Note too that three of these are taken with my telephoto zoom, to get as much of the background out of focus as possible, thus creating a feeling of three-dimensions. Also notice the deliberate framing and that they are taken for the most part below eye-level (take more glucosamine and bend your knees!).

Each image is shot in camera raw and then opened in Adobe Bridge, where I increased the blacks and the saturation. I also increased the “temperature” to “warm” them up a bit on an otherwise fairly chilly and gloomy day.

Saturday, March 03, 2012

Enhancing Your Photos








As I said in this week’s podcasts about Photoshop, I consider enhancing your photos as basic a task to good photography as taking off the lens cap before shooting. With the simple and easy tools now available for free, not to mention the dirt cheap copy of Photoshop you can get at the bookstore, there is really little excuse not to always present your very best efforts.

The above photos were taken in the greenhouses at the Biltmore Estates in Asheville this week. I’ve presented both the “before” and “after” versions to show you what I did in Adobe Bridge, which is companion software that comes in the Photoshop suite. Shooting in “camera raw,” I’ve adjusted the blacks, fill light, exposure and vibrance on each of these pictures, adding what I consider to be a considerable amount of “life” to otherwise well composed, but relatively drab pictures.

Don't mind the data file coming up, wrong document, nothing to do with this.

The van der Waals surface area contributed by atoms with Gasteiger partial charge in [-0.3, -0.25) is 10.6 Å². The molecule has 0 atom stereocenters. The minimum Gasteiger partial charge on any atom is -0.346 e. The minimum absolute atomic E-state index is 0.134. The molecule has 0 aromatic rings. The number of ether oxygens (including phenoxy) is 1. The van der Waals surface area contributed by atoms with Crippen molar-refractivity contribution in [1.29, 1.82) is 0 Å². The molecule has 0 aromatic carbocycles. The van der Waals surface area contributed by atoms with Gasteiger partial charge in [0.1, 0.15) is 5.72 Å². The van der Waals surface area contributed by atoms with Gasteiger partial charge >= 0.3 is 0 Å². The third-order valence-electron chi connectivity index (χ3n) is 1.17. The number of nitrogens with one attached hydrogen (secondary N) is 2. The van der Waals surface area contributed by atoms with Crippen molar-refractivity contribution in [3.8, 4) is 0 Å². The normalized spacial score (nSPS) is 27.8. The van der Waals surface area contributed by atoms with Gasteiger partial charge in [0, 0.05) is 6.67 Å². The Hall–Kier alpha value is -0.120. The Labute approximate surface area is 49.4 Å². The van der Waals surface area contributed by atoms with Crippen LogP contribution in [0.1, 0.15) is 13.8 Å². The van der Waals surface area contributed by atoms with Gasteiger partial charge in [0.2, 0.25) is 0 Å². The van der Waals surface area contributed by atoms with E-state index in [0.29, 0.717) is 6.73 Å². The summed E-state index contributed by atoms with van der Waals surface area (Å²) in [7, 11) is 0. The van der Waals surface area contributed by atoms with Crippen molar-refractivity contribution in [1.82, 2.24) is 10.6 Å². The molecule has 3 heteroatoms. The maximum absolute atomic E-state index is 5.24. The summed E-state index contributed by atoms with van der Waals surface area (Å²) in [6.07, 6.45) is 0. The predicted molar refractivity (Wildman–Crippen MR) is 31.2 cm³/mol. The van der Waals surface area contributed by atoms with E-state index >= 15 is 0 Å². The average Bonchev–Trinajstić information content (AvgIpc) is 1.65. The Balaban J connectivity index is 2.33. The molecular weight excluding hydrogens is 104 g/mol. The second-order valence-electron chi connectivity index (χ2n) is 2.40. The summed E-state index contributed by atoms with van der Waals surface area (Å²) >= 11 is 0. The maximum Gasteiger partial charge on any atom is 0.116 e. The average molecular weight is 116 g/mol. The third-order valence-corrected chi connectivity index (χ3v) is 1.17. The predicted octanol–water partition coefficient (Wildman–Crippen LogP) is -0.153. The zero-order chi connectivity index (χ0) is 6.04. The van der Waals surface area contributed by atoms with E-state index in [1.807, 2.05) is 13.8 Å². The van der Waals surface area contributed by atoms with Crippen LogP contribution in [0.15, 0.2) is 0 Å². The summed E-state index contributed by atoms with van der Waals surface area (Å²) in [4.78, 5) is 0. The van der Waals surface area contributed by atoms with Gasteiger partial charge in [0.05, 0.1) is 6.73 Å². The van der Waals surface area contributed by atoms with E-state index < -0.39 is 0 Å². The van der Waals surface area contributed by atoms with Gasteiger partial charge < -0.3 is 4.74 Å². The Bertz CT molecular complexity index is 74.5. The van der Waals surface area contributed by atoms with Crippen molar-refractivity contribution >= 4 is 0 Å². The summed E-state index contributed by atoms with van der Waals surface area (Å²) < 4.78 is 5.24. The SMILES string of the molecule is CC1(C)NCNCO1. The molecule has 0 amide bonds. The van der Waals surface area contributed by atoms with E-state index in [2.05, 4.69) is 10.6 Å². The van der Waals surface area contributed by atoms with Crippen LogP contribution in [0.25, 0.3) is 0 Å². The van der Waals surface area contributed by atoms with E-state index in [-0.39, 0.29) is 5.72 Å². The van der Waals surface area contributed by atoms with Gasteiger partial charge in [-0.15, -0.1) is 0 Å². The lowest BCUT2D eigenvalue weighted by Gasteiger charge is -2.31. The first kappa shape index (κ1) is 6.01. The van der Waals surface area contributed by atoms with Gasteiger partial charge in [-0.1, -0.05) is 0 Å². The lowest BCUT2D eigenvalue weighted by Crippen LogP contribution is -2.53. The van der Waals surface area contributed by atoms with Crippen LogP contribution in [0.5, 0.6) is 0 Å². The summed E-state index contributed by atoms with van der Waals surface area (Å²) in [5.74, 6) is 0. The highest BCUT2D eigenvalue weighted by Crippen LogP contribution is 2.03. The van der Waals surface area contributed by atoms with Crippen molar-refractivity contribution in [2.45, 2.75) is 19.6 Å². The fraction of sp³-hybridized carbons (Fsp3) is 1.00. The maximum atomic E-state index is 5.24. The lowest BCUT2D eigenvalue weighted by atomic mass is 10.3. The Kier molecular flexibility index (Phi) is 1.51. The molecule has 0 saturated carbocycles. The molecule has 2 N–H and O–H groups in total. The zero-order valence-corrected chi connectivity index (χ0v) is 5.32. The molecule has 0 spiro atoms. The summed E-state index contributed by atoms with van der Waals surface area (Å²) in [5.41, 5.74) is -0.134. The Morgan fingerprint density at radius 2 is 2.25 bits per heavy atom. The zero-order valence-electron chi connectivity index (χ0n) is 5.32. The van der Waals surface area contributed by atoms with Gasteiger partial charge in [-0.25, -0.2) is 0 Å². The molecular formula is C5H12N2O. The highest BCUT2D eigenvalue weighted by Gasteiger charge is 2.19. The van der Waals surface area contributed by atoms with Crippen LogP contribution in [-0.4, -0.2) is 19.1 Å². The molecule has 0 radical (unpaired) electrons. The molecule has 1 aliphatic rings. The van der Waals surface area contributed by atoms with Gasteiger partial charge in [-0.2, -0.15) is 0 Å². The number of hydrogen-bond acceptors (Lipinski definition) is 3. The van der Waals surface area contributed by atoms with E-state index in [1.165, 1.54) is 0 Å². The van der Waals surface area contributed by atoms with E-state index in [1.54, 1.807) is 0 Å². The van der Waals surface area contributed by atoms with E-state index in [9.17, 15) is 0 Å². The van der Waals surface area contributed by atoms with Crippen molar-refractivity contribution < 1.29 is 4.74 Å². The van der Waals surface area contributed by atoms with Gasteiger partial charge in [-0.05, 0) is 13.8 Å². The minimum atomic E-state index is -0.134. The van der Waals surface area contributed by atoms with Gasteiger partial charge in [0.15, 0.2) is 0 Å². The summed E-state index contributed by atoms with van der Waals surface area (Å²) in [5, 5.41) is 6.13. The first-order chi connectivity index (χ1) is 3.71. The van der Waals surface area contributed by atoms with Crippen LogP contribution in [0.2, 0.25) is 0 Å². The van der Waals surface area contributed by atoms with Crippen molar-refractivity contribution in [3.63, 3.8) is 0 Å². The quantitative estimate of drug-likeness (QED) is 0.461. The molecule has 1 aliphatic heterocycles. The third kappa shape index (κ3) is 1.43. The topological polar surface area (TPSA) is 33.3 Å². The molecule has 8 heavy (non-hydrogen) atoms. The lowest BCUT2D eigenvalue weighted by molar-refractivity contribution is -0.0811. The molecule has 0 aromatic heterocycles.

Be sure also to note the depth of field on these – I kept it “shallow” to highlight the texture of the flowers, by shooting at as low an ISO as I could (125) and still get vibration free pictures. A low ISO provides pictures with a lot of clarity (low “noise” level) but it also tends to lower the shutter speed too, which can cause difficulties with moving objects or holding the camera steady.

Saturday, January 21, 2012

Applying Trigonometry to Composition!







The weather was sunny and balmy here in North Carolina earlier this week, so I decided to go out and try to illustrate some basic lessons in composition.  Although there are no hard and fast “rules” in photography, and although it is completely possible to be self taught, there are some universal esthetic principles that date back to the Greeks (look at pictures of the Parthenon, for example) and which were first put to extensive print analysis in Luca Pacioli's Divina Proportione in 1509.
Usually known as the Golden Rectangle, a mathematical theory was developed by the Greeks and explored more scientifically by Pacioli which has been followed by artists ever since. Distilling this theory to esthetic principles is known as the Rule of Three or Thirds in photography. Essentially the goal is to divide your frame into third, not halves or fourths. The thought here is that thirds give a picture some dynamic tension, whereas halves or fourths are so centered they tend to make the picture feel “at rest.”